Whooping cough: outbreak in Kansas updated

The recent outbreak in Kansas of whooping cough (Bordetella pertussis) has grown with an additional 21 cases of the disease being reported in Johnson County, Kansas, during the past week, bringing the total number of confirmed cases of the disease to 111. The Johnson County health department has issued a warning (pdf) about the outbreak, requesting that children and adults get the vaccine and to be aware of symptoms. To prevent the spread of the disease, the health department is requesting that people who are being treated for the disease with antibiotics stay home for 5 days, and those we are refusing to be treated, stay home for 3 weeks. Continue reading “Whooping cough: outbreak in Kansas updated”

Whooping cough: new outbreak in Kansas

The Johnson County (Kansas) Department of Health and Environment has reported 70 confirmed or possible cases of whooping cough (Bordetella pertussis) in 2012. Johnson County, an affluent suburb of Kansas City, officials have warned parents to protect their children from the disease and are asking that all confirmed or suspected cases be reported immediately.  The health department is offering the DTaP vaccine, regardless of insurance, to pregnant women, women with infants under the age of one year and those over the age of 18 who care for or have close contact with children less than six years old.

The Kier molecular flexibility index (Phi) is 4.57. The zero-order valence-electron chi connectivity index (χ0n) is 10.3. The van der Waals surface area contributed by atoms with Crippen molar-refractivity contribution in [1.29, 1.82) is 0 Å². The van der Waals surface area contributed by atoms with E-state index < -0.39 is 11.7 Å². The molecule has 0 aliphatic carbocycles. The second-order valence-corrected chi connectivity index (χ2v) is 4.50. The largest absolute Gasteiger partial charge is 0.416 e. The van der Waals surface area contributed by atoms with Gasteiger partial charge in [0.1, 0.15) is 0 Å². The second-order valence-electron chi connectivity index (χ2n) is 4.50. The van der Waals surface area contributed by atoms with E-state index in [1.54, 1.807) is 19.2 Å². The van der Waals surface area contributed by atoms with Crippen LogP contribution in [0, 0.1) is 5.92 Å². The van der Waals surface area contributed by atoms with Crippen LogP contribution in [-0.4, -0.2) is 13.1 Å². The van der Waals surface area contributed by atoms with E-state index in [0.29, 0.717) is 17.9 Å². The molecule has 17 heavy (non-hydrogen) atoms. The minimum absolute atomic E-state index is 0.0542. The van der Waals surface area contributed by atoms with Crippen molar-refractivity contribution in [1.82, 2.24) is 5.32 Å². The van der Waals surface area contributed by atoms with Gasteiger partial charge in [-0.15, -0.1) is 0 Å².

Pertussis is a highly contagious bacterial infection that causes uncontrollable and often violent coughing spasms that can make it difficult for the infected to breathe. It can cause permanent disability in infants.  Because infants do not get their first vaccination until 2 months, and may not be completely immune until the third dose, usually given at around six months old.  Until that point, an adult with lapsed pertussis immunity or an nonimmunized individual may pass the disease to the infant.  Infants need to get the vaccine.  And adults too.

Remember, vaccines save lives.

via Pertussis outbreak reported in Kansas | Vaccine News Daily.